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Originally published March 1, 2014 at 11:17 AM | Page modified March 1, 2014 at 4:28 PM

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Anglers can head east for early-season trout

The Eastern Washington early-season trout opener was Saturday, and while a few lakes were still covered with ice, there should be enough options for good action heading into spring.


Seattle Times staff reporter

Local lakes

Can’t travel east of the Cascades? Look for action to build this month when state Fish and Wildlife plants some Puget Sound area lakes with trout, including:

• Cranberry and Lone in Island County; Alice, Angle, Beaver, Green, Meridian, Rattlesnake, Sawyer and Steel in King County; Grandy in Skagit County; and Ballinger, Blackmans, Cassidy, Chain, Flowing, Ketchum, Loma, Martha, Panther, Shoecraft, Silver, Tye, Gissburg Ponds and Lost in Snohomish County.

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The Eastern Washington early-season trout opener was Saturday, and while a few lakes were still covered with ice, there should be enough options for good action heading into spring.

“Right now, just about every lake is fishable except Lenore, Quincy, Lower Spring and Cup lakes,” said Chad Jackson, a state Fish and Wildlife biologist in Ephrata. “It is supposed to get very cold, but that won’t stop folks from going out.”

Quincy was still 90 percent covered with ice, according to Jackson, and 50 to 60 percent of Burke, was open leaving enough water for anglers to wet a line.

Carryover fish survival from those planted last spring and fall appears to be good, and the trout should be nice and chunky in size.

Martha, along I-90 just east of George in Grant County, is a consistent producer on the opener. Others worth a try are Upper and Lower Caliche and Merry.

“All the fly-fishing guys will have no problems at Lenice, Nunnally or Dusty,” Jackson said. “Lenore (open for catch and release only) is never fishable (until later in spring).”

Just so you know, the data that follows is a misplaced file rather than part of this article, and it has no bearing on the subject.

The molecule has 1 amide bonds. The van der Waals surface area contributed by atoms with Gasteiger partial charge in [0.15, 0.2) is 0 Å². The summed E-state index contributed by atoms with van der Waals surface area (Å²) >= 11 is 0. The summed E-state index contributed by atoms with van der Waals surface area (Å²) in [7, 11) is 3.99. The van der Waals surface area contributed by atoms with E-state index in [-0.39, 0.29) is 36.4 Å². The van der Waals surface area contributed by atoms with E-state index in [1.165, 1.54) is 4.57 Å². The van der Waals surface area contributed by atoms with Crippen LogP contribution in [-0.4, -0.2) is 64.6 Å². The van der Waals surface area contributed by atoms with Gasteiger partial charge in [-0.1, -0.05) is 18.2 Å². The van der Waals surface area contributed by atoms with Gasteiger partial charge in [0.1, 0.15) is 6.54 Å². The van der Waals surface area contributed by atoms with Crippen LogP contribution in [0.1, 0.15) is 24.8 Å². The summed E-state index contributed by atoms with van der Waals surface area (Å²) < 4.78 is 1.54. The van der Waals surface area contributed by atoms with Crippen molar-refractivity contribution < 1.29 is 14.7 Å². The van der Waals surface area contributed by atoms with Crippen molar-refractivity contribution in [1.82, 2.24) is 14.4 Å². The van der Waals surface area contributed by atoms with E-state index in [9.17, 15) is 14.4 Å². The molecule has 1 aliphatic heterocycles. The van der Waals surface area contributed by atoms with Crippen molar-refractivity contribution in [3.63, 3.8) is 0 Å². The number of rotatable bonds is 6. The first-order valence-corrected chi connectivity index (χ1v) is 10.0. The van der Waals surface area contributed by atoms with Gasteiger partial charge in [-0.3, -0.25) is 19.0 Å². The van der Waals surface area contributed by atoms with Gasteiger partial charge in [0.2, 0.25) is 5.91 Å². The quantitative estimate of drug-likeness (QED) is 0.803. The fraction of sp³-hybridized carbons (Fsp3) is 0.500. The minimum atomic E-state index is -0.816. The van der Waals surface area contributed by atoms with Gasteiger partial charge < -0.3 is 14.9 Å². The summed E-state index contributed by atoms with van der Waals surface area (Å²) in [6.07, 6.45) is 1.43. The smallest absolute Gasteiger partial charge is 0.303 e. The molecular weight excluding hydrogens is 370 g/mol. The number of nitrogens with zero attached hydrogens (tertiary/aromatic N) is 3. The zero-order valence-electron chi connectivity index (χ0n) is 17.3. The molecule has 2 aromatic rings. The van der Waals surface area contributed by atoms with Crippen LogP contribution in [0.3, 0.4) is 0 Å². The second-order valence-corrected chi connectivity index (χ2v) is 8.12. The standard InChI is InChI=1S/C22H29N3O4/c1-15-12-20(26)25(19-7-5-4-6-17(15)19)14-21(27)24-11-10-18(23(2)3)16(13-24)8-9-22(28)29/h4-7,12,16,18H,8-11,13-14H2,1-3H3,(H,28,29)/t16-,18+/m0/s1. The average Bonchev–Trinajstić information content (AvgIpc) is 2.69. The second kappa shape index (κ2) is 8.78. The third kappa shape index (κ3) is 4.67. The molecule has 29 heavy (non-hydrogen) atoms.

The Quincy Trout Derby has been delayed until March 8. Organizers are hopeful the lakes will be clear of enough ice by then. Details: www.quincyvalleytourism.org.

The early March opener is usually hit-and-miss in the Spokane area and tends to gather steam around mid-March, when the weather starts to warm up.

The Tucannon River impoundments in Columbia County — including Big Four, Blue, Deer, Rainbow, Spring and Watson— have been planted with catchable-sized trout averaging about 10 inches, and some “jumbos” averaging at least a pound.

Throughout the spring, here’s what each of those lakes will be stocked with: Big Four, 2,000 catchable-sized and 300 jumbo trout; Blue, 16,000 and 400; Deer, 2,650 and 50; Rainbow, 13,000 and 325; Spring, 9,000 and 325; and Watson, 14,500 and 325.

Coffeepot Lake in Lincoln County received 5,000 trout fry last spring, and will receive another 5,000 later this year.

Liberty Lake in eastern Spokane County received 5,000 brown trout and 13,500 rainbow trout fry last fall, and will get 700 “jumbos” browns this spring. Liberty is also being stocked this spring with 5,000 catchable and 150 jumbo rainbows.

Downs Lake east of Sprague on the Lincoln/Spokane county line was expected to be stocked with 5,000 rainbows by the March 1 opener if weather allows.

Medical Lake in southwest Spokane County was stocked with 2,500 rainbows last May, and will get another 1,000 trout, plus 2,000 browns this spring.

Amber Lake in southwest Spokane County (currently open for catch-and-release only, and shifting to a two-trout-daily limit in late April) was stocked with 5,000 rainbows and 1,000 cutthroat trout last May.

Salmon forecasts released Monday

The preseason Puget Sound salmon forecasts released this week revealed many returns are status quo or somewhat better than last year.

The Skagit River wild chinook forecast is 18,000 (12,900 last year), and the Nooksack/Samish River hatchery chinook is 43,900 (46,300). The Stillaguamish River wild chinook is 1,600 (1,300). The Snohomish river system wild chinook is 5,300 (3,600) and the hatchery forecast is 5,400 (6,900).

The southern Puget Sound hatchery chinook forecast is 96,700 (102,000). The entire Puget Sound wild coho return is 473,800 (464,900), and the hatchery outlook calls for 377,300 (417,300).

In Hood Canal, the wild chinook forecast is 3,500 (3,400) and the hatchery stock is up considerably at 80,600 (65,700). The Hood Canal wild coho return is 82,800 (36,800), and the hatchery coho is 47,600 (68,600).

The northern coastal forecast spring/summer wild chinook total is 1,400 (1,300); fall wild is 19,700 (17,500); spring summer hatchery is 2,000 (2,100); and fall hatchery is 11,200 (4,000).

The combined coastal wild coho projected return is 247,500, down from 374,500 last year; and the hatchery component is 174,200, down from 211,600.

The state Fish and Wildlife public salmon forecast meeting (which includes predictions for Puget Sound) is 9 a.m.-3 p.m. Monday in the Natural Resources Building, 1111 Washington St. S.E., Room 172, in Olympia. Final seasons will be made April 5-10. Details: http://wdfw.wa.gov/fishing/northfalcon

myuasa@seattletimes.com

or 206-464-8780



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